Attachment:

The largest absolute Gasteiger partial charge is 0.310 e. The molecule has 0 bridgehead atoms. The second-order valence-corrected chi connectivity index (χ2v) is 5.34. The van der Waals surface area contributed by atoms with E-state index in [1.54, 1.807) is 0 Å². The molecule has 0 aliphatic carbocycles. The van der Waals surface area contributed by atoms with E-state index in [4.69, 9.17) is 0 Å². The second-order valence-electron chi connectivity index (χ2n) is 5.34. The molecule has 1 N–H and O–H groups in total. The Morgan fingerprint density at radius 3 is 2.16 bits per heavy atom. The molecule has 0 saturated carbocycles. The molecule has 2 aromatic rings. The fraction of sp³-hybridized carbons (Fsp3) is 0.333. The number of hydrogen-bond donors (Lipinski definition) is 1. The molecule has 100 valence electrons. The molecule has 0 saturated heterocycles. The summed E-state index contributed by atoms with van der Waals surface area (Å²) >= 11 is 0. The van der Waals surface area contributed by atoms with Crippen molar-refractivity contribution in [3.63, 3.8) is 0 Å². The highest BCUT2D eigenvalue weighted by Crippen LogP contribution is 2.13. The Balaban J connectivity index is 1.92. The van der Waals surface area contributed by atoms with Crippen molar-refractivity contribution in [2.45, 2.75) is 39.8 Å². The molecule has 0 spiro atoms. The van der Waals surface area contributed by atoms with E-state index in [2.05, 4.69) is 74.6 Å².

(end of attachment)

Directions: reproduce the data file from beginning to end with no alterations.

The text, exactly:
The largest absolute Gasteiger partial charge is 0.310 e. The molecule has 0 bridgehead atoms. The second-order valence-corrected chi connectivity index (χ2v) is 5.34. The van der Waals surface area contributed by atoms with E-state index in [1.54, 1.807) is 0 Å². The molecule has 0 aliphatic carbocycles. The van der Waals surface area contributed by atoms with E-state index in [4.69, 9.17) is 0 Å². The second-order valence-electron chi connectivity index (χ2n) is 5.34. The molecule has 1 N–H and O–H groups in total. The Morgan fingerprint density at radius 3 is 2.16 bits per heavy atom. The molecule has 0 saturated carbocycles. The molecule has 2 aromatic rings. The fraction of sp³-hybridized carbons (Fsp3) is 0.333. The number of hydrogen-bond donors (Lipinski definition) is 1. The molecule has 100 valence electrons. The molecule has 0 saturated heterocycles. The summed E-state index contributed by atoms with van der Waals surface area (Å²) >= 11 is 0. The van der Waals surface area contributed by atoms with Crippen molar-refractivity contribution in [3.63, 3.8) is 0 Å². The highest BCUT2D eigenvalue weighted by Crippen LogP contribution is 2.13. The Balaban J connectivity index is 1.92. The van der Waals surface area contributed by atoms with Crippen molar-refractivity contribution in [2.45, 2.75) is 39.8 Å². The molecule has 0 spiro atoms. The van der Waals surface area contributed by atoms with E-state index in [2.05, 4.69) is 74.6 Å².